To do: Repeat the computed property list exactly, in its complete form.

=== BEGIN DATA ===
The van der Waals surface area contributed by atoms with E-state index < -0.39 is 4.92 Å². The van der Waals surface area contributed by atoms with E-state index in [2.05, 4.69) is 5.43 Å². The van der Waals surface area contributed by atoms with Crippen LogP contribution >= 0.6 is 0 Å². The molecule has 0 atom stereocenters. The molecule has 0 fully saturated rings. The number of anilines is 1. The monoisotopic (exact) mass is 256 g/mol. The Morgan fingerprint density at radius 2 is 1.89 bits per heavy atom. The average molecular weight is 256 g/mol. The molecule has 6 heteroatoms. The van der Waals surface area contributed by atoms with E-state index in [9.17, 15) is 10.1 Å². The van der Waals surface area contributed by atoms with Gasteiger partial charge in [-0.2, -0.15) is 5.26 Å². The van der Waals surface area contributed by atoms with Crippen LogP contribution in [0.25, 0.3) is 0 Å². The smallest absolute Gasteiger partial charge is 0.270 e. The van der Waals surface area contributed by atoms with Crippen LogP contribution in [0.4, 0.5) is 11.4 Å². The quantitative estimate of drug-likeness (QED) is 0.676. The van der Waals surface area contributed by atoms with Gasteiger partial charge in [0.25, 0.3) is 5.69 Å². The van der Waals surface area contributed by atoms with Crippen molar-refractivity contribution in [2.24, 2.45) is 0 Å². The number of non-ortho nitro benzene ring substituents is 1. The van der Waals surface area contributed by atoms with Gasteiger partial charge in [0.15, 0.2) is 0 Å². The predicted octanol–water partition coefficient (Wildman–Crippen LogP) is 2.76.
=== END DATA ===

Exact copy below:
The van der Waals surface area contributed by atoms with E-state index < -0.39 is 4.92 Å². The van der Waals surface area contributed by atoms with E-state index in [2.05, 4.69) is 5.43 Å². The van der Waals surface area contributed by atoms with Crippen LogP contribution >= 0.6 is 0 Å². The molecule has 0 atom stereocenters. The molecule has 0 fully saturated rings. The number of anilines is 1. The monoisotopic (exact) mass is 256 g/mol. The Morgan fingerprint density at radius 2 is 1.89 bits per heavy atom. The average molecular weight is 256 g/mol. The molecule has 6 heteroatoms. The van der Waals surface area contributed by atoms with E-state index in [9.17, 15) is 10.1 Å². The van der Waals surface area contributed by atoms with Gasteiger partial charge in [-0.2, -0.15) is 5.26 Å². The van der Waals surface area contributed by atoms with Crippen LogP contribution in [0.25, 0.3) is 0 Å². The smallest absolute Gasteiger partial charge is 0.270 e. The van der Waals surface area contributed by atoms with Crippen LogP contribution in [0.4, 0.5) is 11.4 Å². The quantitative estimate of drug-likeness (QED) is 0.676. The van der Waals surface area contributed by atoms with Gasteiger partial charge in [0.25, 0.3) is 5.69 Å². The van der Waals surface area contributed by atoms with Crippen molar-refractivity contribution in [2.24, 2.45) is 0 Å². The number of non-ortho nitro benzene ring substituents is 1. The van der Waals surface area contributed by atoms with Gasteiger partial charge in [0.15, 0.2) is 0 Å². The predicted octanol–water partition coefficient (Wildman–Crippen LogP) is 2.76.